And this is why solar/wind is useless. If you use it you have to build enough backup capacity to take over when the sun and the wind aren’t there; so the new plants are not replacing old plants, they’re in addition to the old plants, which are sitting idle most of the time but still have to be paid for. So what’s the point? If you need enough reliable capacity to carry 100% of demand, then just build that and be done with it. The only reason to even try with the wind and solar is political.

Solar power will be a practical idea only when we get solar power satellites working. “They smell of roast beef every time we go by / and the hawks and the falcons are dropping like flies…”

    How Dare You?™

      henrybowman in reply to Paul. | February 16, 2021 at 10:49 pm

      She went in front of the UN and accused its members of stealing her future. I hope whoever is in charge of that gets on with it, because she really is tiresome.

    mark311 in reply to Milhouse. | February 17, 2021 at 8:57 am

    That’s not quite correct. Solar power can provide quite a bit in combination with wind. The weather factors that affect both are different so that helps spread the load somewhat. Additionally on a grid wide level energy storage becomes an issue but there is quite a bit of infrastructure that’s being planned in this regard. A well designed energy grid should be able to minimise the requirements from things like coal and gas. You are right in a sense but it’s a question of delivering the infrastructure along side the reduction in carbon intensive power generation. I think there is an argument for nuclear and some natural gas but the ratios will change over time.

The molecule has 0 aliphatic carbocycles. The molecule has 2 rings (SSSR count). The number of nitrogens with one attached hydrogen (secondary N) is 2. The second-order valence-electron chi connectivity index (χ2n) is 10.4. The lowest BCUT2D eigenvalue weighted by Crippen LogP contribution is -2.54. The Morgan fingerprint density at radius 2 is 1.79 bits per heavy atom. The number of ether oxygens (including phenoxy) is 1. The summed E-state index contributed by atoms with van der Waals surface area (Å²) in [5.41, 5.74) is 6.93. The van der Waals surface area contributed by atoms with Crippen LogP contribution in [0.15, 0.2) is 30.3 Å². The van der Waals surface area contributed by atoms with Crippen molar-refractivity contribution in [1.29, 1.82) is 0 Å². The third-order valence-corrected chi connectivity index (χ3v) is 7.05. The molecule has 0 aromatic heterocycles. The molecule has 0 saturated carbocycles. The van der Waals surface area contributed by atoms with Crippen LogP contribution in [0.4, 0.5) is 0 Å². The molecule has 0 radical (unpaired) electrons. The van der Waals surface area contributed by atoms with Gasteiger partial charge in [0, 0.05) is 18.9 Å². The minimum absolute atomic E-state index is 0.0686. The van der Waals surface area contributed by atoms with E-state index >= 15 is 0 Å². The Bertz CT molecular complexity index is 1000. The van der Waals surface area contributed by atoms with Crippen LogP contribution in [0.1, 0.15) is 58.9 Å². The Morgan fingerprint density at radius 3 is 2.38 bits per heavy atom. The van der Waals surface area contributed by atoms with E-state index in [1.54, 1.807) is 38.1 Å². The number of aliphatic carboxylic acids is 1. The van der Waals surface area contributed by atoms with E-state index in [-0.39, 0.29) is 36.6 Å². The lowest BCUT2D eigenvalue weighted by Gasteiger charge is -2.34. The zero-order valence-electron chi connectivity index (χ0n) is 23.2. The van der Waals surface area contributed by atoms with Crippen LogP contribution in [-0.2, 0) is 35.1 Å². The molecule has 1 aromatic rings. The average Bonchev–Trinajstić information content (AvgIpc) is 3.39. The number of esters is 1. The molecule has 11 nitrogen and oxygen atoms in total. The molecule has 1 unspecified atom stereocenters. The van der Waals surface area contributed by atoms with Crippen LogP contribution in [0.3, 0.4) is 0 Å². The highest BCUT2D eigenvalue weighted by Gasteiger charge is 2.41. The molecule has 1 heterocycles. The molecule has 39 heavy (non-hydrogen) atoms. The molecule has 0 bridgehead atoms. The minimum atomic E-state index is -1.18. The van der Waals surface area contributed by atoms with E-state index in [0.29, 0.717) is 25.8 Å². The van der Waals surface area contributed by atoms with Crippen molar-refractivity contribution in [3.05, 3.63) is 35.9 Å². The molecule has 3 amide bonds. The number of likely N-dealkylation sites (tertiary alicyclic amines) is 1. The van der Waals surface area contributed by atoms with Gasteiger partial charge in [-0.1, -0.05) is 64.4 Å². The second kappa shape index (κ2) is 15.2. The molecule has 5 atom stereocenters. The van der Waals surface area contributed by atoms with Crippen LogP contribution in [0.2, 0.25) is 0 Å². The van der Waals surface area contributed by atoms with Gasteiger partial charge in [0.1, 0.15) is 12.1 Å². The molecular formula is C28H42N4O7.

drednicolson in reply to Milhouse. | February 17, 2021 at 3:09 pm